I'd like to hear from you. How do you ensure your resources are working on the right work? Post a comment or ask me a question pertaining to the research by leaving a comment below.

Carlson, M. (2013). Resource Management Capacity Planning Benchmark Study. Planview.

Getting Your Executives Involved in Long-Range Planning -- Part 1


Benchmarking Your Company's Long-Range Planning Process as the First Step Towards Improvement

If you were given the opportunity to directly influence your company's success, would you take it? Would you want to help on develop the plans, direction, and spending of your organization? Or would you avoid such an opportunity at virtually all costs?

And yet judged by their actions, when given that very chance most executives choose to avoid such an opportunity. Why? Because the very process that seeks to achieve that corporate success, the long-range planning process, is fundamentally broken.

Long-range planning has a significant impact on company success, defining how your organization will operationalize corporate strategies into the specific investments that lead directly to corporate success for years to come. Given its influence, one would expect that participating in a process that shapes the company's future is precisely the activity executives would want to be involved in. Instead we all consider it the most painful processes businesses perform today. Why? Today's process is manual, labor-intensive, and not actually perceived to achieve any of those objectives. Instead it is considered tedious and frustrating, ultimately delivering a plan bearing little resemblance to current business realities. "Data confirms what many finance professionals know about the prevalent capital planning process ‒‒ it is broken and needs to be fixed."¹

Given the dissonance between the importance of the subject matter and the actual process, there is clearly need for change. How do we move the planning process from loathed and shunned to productive and powerful? To something in which people want to participate? Given that, the question we must ask is what defines a good planning process.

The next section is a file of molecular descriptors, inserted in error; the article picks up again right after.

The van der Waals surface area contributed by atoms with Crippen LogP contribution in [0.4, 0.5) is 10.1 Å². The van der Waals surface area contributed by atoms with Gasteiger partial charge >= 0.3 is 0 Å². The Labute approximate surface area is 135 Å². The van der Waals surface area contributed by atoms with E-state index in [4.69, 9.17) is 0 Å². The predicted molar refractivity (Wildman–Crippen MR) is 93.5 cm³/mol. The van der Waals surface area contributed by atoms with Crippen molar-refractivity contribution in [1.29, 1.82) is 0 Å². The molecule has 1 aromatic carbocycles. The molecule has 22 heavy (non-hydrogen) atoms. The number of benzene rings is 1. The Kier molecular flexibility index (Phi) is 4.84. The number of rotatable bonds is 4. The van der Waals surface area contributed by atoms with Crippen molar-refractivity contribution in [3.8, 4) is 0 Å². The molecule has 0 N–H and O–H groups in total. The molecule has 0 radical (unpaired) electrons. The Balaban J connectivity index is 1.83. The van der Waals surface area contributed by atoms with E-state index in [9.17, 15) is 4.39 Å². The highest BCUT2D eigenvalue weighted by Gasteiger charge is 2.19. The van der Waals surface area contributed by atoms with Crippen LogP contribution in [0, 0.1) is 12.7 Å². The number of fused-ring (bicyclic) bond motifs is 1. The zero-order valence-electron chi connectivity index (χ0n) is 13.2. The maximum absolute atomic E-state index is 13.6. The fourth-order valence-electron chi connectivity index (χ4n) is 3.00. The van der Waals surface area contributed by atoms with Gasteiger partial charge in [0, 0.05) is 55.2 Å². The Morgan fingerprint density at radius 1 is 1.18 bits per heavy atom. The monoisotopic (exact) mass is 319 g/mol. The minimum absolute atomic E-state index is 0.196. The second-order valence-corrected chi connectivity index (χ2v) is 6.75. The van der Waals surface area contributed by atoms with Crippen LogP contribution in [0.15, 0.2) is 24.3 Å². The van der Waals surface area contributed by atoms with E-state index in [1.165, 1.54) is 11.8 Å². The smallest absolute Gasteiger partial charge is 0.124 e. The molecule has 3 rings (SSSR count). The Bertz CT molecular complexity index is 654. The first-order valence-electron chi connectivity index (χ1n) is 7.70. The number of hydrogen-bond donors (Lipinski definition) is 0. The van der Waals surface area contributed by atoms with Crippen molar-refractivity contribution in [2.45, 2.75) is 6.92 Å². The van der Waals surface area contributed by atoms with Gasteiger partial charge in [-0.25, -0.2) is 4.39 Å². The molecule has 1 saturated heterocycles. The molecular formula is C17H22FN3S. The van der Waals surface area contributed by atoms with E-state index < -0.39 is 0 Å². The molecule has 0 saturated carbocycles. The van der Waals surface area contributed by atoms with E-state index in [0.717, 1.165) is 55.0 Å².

What sets the few organizations that do planning well apart? In search of an answer, I looked at the 2012 Benchmark Report: The State of Capital Planning² for start here for two reasons:

  • First, it distills the feedback of finance professionals dealing directly with these challenges. Its findings lead to five practices every FP&A organization should incorporate when looking to alleviate the burdensome nature and improve the quality of the long-range planning process.
  • Secondly, it will serve as its own benchmark for comparison against the upcoming 2013 New Benchmarks in Long-Range Planning Study and Webcast on February 27, 2013.

The Five Characteristics of Best-in-Class Financial Planning Organizations' Long-Range Planning Processes

  1. The priority of the major programs, projects, and initiatives is clearly defined both absolutely and in relation to each other.
    By understanding how initiatives align to strategic plans and the relative priority of every capital project, the organization can more easily allocate (or later shift) resources as needed. The process can consider the reallocation of resources as priorities change, becoming much more streamlined and efficient while providing the visibility to ensure the company maintains alignment with the strategic plan.
  2. The plan is developed iteratively through a low overhead process that emphasizes decision making and collaboration over simple data consolidation.
    A plan collaboratively built with all impacted groups (finance and business units) and a formal approval process for the final plan ensures buy in and agreement on what the major project, programs and initiatives are; and the business case for each. A streamlined and easy process for participants frees them up to iterate and ultimately produce a stronger plan.
  3. Understand how and where people and money become limiting factors for the business.
    When dealing with constrained resources it is important to be able to create scenarios in the long-range planning process to assess how they can be optimized and which mix of resources on each project or initiative make the most sense to help the business achieve its objectives.
  4. The cost (and projected benefits) of each project can be accurately forecasted both initially and adjusted throughout its lifecycle.
    Having a high level of insight and analysis on projects enables an organization to make informed decisions when they are considering whether to shift investments, kill an initiative or reprioritize it. There needs to be a simple way for both the business unit and finance to have downstream visibility into investment performance and ROI on every project.